Locarno Names Italian Journalist, Festival Programmer Carlo Chatrian as New Artistic Director

The 41-year-old Chatrian will step into the job vacated when Olivier Pere abruptly left to take over Paris-based Arte France Cinema.

VENICE – The Locarno Film Festival promoted from within in picking a new artistic director after the hasty departure of Olivier Pére, tapping Italian journalist, author, and veteran festival programmer Carlo Chatrian for the job.

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The 41-year-old Chatrian has worked at the Locarno Festival for the last decade, under four different artistic directors. For the four-year span ending in 2009, Pére’s first year in Locarno, Chatrian was on the festival's selection committee. He also oversaw the festival’s well-regarded retrospective program -- including hommages to acclaimed directors Ernst Lubitsch, Vincente Minnelli, and Otto Preminger under Pére, and on Italian auteur Nanni Moretti and on Manga Impact Japanese animated films under Pére’s predecessor Frederic Maire.

Chatrian also collaborated with the Locarno festival under earlier artistic directors Irene Bignardi and Marco Mueller, the former Venice Film Festival artistic director who took over at the helm of the International Rome Film Festival in March.

But this will be Chatrian’s first-ever job as an artistic director. 

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“I have been keeping a watchful eye on Carlo Chatrian for several years now,” Locarno’s president Marco Solari said in a statement. “I have always appreciated his intelligence and his professional abilities. He knows our event inside out and has the charisma and qualifications needed to lead the Locarno festival.”

Sources told The Hollywood Reporter that other candidates considered by Locarno’s board were former International Rome Film Festival co-director and current Abu Dhabi Film Festival coordinator Teresa Cavina; Vincenzo Bugno, a former Locarno official now at the Berlin Film Festival; and Bignardi, the former Locarno artistic director.

Pére’s departure from Locarno was completely unexpected, surprising even the top festival brass. People close to the developments have told The Hollywood Reporter that the announcement of Pére’s departure was made only because it had leaked, and the original plan had been to wait until a successor was selected before announcing Pére’s exit.

Pére will now take over as the general director of Paris-based Arte France Cinema, where he will replace Michel Reilhac, who will leave the post as of Dec. 1 in order to work on “personal projects.” Arte France Cinema, a content producer, is part of UniFrance.

Speculation in film circles in Europe is that his work at Arte France Cinema will fill a gap in Pére’s experience by giving him film production experience. It could make Pére -- who headed the Directors’ Fortnight sidebar in Cannes before coming to Locarno -- a leading candidate to eventually replace Thierry Frémaux, who has been artistic director in Cannes for 11 years.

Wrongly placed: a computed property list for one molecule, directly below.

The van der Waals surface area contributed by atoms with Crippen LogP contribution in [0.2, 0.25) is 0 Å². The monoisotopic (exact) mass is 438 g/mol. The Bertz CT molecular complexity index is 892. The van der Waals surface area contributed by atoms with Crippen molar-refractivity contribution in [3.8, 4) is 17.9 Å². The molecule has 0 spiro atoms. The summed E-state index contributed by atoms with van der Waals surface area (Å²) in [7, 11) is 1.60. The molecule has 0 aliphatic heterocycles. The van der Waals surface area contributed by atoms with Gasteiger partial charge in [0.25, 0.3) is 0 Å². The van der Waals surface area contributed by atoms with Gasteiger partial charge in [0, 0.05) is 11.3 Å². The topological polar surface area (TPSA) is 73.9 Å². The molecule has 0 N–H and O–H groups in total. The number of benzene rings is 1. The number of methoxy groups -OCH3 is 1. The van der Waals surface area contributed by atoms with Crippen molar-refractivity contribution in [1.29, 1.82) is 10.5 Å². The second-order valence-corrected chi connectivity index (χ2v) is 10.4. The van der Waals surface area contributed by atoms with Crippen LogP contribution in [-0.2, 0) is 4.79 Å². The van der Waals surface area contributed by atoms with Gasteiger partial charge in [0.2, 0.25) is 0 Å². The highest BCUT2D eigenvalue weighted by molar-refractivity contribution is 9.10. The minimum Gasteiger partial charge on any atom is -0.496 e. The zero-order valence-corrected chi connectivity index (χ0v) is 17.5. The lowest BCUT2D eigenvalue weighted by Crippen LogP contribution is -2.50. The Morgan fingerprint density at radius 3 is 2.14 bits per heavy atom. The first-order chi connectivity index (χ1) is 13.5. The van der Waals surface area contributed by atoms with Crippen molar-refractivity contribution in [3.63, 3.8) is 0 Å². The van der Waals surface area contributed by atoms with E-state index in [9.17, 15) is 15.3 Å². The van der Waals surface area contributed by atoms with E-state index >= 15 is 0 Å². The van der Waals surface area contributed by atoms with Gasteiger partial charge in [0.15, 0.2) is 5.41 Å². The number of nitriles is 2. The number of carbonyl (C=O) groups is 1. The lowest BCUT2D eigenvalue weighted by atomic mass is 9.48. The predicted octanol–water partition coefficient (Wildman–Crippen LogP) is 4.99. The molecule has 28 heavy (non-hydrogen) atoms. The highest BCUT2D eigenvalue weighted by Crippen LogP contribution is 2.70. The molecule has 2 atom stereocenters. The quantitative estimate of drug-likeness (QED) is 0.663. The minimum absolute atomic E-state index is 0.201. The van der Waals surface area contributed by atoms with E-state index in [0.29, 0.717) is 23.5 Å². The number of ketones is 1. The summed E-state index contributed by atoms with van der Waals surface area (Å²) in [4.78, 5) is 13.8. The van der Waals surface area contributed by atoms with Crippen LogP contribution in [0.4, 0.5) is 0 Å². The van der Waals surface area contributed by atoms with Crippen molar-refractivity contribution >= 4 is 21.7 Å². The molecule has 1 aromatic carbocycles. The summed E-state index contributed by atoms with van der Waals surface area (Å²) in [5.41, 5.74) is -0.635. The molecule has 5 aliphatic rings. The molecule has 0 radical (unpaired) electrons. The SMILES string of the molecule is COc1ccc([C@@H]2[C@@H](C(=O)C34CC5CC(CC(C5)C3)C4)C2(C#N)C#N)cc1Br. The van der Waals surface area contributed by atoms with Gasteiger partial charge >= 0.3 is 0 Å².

Upon Pére’s departure from Locarno, Swiss newspapers said his decision came because he did not share Solari’s vision that Locarno could become a top-flight European film festival, on par with Cannes, Venice, and Berlin. “If he believed it he wouldn’t have taken a Paris desk job,” The Tages-Anzeiger newspaper in Zurich said.

Still, the publication rued his decision, saying he brought to the festival “an intellectual passion Locarno desperately needed,” adding that “It would be criminal if the élan and cosmopolitan spirit Pére injected into the festival is thoughtlessly squandered.”

Little is known so far about Chatrian’s plans for the festival. In a statement released by the festival, he called the 66-year-old Locarno event, “the place where the diversity of film is revealed, enriching us all.”

Chatrian added: “To have the chance to direct this event, so bold and sharp-sighted in its presentation of coming cinema that also engages a dialogue with what has gone before, is at the same time a cause for pride and a stimulus to take its agenda forward, an agenda that is characterized by freedom, an openness to the new, and is attentive to the requirements of both experts and the tastes of audiences.”

Until now, Chatrian has been relatively unknown outside Switzerland and his native Italy, but he brings a wealth of experience to his new post. In addition to his decade of work with the Locarno festival, Chatrian has collaborated with Cinéma du réel in Paris, The Italian National Film Museum in Turin (where he worked under current Venice artistic director Alberto Barbera), the Noir Festival in Courmayeur, the Alba Film Festival in nortern Italy, Florence’s Festival dei Popoli, and the Nyon Festival Visions du Réel. He has also published extensive essays on noted filmmakers including Errol Morris, Wong Kar Wai, Johan Van Der Keuken, Frederick Wiseman, Maurizio Nichetti, and Nicolas Philibert, and has nearly two decades of experience teaching film courses.

Film industry insiders on hand at the Venice Film Festival reacted positively to the news of Chatrian’s appointment, though a few said they were unfamilair with him.

Chatrian will take over the new job on Nov. 1, officially giving him 9 months and 6 days before the opening of the 66th edition of the Locarno Festival, which will run August 7-17, 2013.